September 11, 2011

by Chris McGinty (According To Whim .com)

Here it is, ten years after the attacks on the twin towers. It’s been an interesting ten years, but the truth is that for many of us that attack had very little direct effect on our lives. I think that’s what I want to talk about here. And let me warn you that if your beliefs on how a ten year retrospective on one of our biggest tragedies should read are pretty well set, this probably isn’t the article for you, because I plan to write from the perspective of someone who is sympathetic, but whose life wasn’t really changed.

Here’s the thing about the terrorist attacks. They were scary. Having grown up in the 1980s though, and all the threat of nuclear annihilation by the Russians, I was already pretty desensitized to the fear of war. I fear it. I’m not trying to play myself off as some hard ass who isn’t scared of anything. I’m simply saying that when nothing further happened for about a week, I went about my life. Heck, I went about my life anyway. I went to work that day, only a few hours after the attacks. True, I didn’t really want to, but I was burned out on that job long before that, so that makes sense. The thing that surprised me the most was that as a society, we really took this one hard. As a society we did. As an individual, I took it about as hard as I take it when I hear of any tragic death involving someone I don’t know. It saddens me a little, I worry about my own mortality a little, and then I move on with my life.

If you had been around me around then, you probably would have thought I was an insensitive asshole, and to an extent I probably was. The reaction to the tragedy was a bit crazy to me. People were telling me that we needed to bomb whole countries. People were telling me that the Muslim religion was made up of hate-mongers. A well known preacher came out and said that the attacks happened because of homosexuals. It was crazy to me, and I was my ever satirical self, reflecting the nonsense in my obnoxious way.

I talk often that I’m a fiscal conservative and a social liberal, and I think one piece of evidence is that I don’t believe in war. I think it’s a bad idea all around. I hear from some people that there are necessary wars, and to an extent I agree. When you have a maniac like Adolf Hitler running around, somebody needs to step in. Millions of people died in World War II. I don’t think that as a world we should ever go back to that.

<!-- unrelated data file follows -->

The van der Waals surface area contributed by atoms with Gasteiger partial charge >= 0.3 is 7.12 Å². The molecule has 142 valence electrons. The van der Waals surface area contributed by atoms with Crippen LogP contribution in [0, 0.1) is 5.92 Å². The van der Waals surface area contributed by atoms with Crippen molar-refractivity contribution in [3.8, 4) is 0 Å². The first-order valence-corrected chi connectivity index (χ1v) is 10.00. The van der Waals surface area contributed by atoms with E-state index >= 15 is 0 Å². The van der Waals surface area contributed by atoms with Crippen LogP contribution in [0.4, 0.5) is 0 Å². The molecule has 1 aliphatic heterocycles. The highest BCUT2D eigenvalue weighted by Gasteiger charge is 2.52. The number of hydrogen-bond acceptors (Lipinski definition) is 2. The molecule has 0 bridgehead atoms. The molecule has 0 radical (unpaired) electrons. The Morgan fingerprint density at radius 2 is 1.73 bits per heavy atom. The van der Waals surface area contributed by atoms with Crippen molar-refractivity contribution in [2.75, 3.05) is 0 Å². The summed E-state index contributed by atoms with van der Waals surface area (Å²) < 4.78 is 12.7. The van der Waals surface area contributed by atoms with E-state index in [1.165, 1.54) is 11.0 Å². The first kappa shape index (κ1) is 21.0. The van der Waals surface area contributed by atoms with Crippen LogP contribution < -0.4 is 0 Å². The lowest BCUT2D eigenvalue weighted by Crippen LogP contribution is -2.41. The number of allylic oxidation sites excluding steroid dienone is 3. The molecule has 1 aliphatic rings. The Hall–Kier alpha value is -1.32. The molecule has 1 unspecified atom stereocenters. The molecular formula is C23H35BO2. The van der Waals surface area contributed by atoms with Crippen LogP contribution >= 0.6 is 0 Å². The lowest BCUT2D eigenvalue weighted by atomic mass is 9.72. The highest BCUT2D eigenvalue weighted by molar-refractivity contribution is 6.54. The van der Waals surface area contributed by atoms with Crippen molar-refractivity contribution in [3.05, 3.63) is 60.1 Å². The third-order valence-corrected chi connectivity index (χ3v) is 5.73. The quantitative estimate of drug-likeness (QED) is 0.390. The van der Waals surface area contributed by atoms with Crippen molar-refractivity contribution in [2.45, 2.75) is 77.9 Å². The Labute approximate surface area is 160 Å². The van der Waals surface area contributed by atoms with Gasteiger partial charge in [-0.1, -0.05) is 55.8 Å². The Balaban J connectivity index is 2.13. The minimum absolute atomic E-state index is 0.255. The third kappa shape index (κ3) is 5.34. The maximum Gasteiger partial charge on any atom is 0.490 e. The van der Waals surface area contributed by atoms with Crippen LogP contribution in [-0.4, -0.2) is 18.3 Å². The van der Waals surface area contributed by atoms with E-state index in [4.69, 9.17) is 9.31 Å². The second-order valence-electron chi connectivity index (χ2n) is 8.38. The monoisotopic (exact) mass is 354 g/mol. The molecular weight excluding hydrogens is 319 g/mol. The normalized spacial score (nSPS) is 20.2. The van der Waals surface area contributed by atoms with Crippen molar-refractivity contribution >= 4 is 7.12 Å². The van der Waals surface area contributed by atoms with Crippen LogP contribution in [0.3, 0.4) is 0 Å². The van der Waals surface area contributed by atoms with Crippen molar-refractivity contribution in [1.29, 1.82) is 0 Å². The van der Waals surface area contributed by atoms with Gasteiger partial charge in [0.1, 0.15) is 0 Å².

We’ve heard a lot about how we rose up as a nation, and became stronger as a people. To an extent I agree with that. It was a good way for those of us who didn’t have a direct loss from the attacks to be there for those who did. Anyone who stepped up and helped has my respect. I had bills to pay. I couldn’t really step away and help out.

But I do have another thought concerning this, because like I said, there was a lot of rhetoric about how we should take revenge of some form or another, and perhaps some of our military action has been for the good. I can’t really say. There are those who believe that our military action was contrived, and those who show that it was entirely necessary. I sit on the fence somewhere between those two beliefs.

What I learned from the whole thing is that intolerance of another way of life caused the attacks. It wasn’t just that the foreigners hated the Americans, or some nonsense like that. The terrorists were a group of people who were against the peaceful ways of their own religion too. They were intolerant to the passivity of their religion, and they were intolerant to the lifestyle and religions of the United States. We’re all humans, and by saying that, I’m not saying that some humans aren’t assholes. There are bad people out there, and on an individual basis, it is ok to react poorly to antagonism. But there is not a group of people out there in any country who all deserve to be killed because of their beliefs. That’s the mentality of war. I hope that in the last ten years, we have stepped far enough away from the fear that we felt in the days, weeks, months, and years, following the attacks, to see that misdirected hate is a bad thing, no matter where it comes from.

It’s real easy to point to things and say, “See something good came out of war,” but you have to also acknowledge that good comes from peace and acceptance. I’d like to believe that far more comes from peace and acceptance. Not in some hippy commune way, but in the way that has been shown by many of our great leaders in history; the truly great leaders who looked to end violence and hatred. Remember I talked about the Russians earlier. I have always been in awe by the way that Ronald Reagan sat down and said something to the effect of: Mikhail, we both want peace. Let’s make it happen.

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